It wasn’t what I anticipated, what I dreamed of, what I expected. No arms thrown up in triumph, fists punching the thin air, broad smile as I perched on a ledge high in the sky. Reaching Mt. Whitney’s summit last August, I tried at first to choke back tears, to smile, to high five. Until I realized it was all fake and I found my shoulders shaking with sobs as I stumbled to find a place to sit, to just be.
My companions were ready for a group photo—evidence that we all made it to the top, we’d all triumphed. I didn’t want a photo. I motioned them away with my arm, unable to talk. I rationalized that I hadn’t eaten much in the six hour summit push, that my head was pounding with the altitude, that I was PMSing, that I was just damn tired.
I had carried so many expectations up the mountain…that my kids would survive the divorce I was in the first phases of, that my ex would be able to let go of his anger so that we could be friends again and or at least get through this without hating each other, that my 40th birthday the week before meant the beginning of a big, exciting new decade of my life, filled with all the adventure and creativity I had been craving.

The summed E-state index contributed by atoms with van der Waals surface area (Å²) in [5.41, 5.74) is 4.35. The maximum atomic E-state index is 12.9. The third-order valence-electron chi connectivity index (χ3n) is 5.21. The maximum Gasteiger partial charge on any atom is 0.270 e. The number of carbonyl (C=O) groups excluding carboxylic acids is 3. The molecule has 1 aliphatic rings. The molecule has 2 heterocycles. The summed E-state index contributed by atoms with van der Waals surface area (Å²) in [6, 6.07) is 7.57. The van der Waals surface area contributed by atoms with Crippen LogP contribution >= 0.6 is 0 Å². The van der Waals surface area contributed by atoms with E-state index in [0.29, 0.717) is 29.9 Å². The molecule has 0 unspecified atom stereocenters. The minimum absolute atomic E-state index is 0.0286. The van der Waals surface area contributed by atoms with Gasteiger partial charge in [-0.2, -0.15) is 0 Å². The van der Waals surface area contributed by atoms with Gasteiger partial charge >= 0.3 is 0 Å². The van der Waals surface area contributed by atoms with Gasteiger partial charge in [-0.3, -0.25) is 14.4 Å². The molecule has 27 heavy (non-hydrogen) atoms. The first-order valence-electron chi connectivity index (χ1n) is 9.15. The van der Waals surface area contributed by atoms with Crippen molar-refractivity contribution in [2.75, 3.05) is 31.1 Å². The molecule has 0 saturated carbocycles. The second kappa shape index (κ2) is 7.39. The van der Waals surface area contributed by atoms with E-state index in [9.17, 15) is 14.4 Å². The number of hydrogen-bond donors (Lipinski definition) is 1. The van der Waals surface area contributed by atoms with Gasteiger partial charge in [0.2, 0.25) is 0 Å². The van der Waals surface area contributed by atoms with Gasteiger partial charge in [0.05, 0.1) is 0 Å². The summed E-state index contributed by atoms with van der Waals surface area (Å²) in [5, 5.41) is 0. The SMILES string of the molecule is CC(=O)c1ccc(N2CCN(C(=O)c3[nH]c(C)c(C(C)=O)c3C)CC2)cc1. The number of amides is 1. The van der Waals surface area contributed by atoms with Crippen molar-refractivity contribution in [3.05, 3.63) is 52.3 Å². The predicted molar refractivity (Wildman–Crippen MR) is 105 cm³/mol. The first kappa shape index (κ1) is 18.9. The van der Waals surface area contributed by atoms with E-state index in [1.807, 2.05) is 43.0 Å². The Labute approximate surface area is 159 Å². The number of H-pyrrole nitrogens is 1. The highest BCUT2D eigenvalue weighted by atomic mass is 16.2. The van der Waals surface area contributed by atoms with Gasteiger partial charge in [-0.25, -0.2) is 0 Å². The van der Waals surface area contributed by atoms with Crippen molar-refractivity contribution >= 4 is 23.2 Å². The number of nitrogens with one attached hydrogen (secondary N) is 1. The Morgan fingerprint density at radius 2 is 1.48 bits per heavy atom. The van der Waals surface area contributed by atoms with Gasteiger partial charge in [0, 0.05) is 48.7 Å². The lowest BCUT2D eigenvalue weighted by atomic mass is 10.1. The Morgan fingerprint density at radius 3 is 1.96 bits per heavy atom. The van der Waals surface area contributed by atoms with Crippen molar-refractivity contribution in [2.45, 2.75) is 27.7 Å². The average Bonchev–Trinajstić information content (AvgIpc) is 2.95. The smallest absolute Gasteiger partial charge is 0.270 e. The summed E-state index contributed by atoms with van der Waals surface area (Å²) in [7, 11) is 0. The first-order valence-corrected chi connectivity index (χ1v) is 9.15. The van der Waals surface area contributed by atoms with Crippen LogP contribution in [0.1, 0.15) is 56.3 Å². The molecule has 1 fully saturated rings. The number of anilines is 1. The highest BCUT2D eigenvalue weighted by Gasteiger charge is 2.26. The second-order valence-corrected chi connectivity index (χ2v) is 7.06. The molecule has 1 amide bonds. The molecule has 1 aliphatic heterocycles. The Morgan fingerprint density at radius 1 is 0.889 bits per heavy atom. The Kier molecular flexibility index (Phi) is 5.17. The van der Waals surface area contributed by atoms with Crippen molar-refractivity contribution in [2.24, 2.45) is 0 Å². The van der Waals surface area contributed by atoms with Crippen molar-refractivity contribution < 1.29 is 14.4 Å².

Those expectations became leaden weight the higher I climbed. As I sat on the top rock of the lower 48 states and looked out, to peaks and valleys in the distance, it dawned on me that this was only the beginning of my journey, not the end. Reaching the summit would not make everything ok, but it gave me a wonderfully high vantage point from which to let weight roll off my shoulders, down my back, past my feet and sailing into deep space beyond.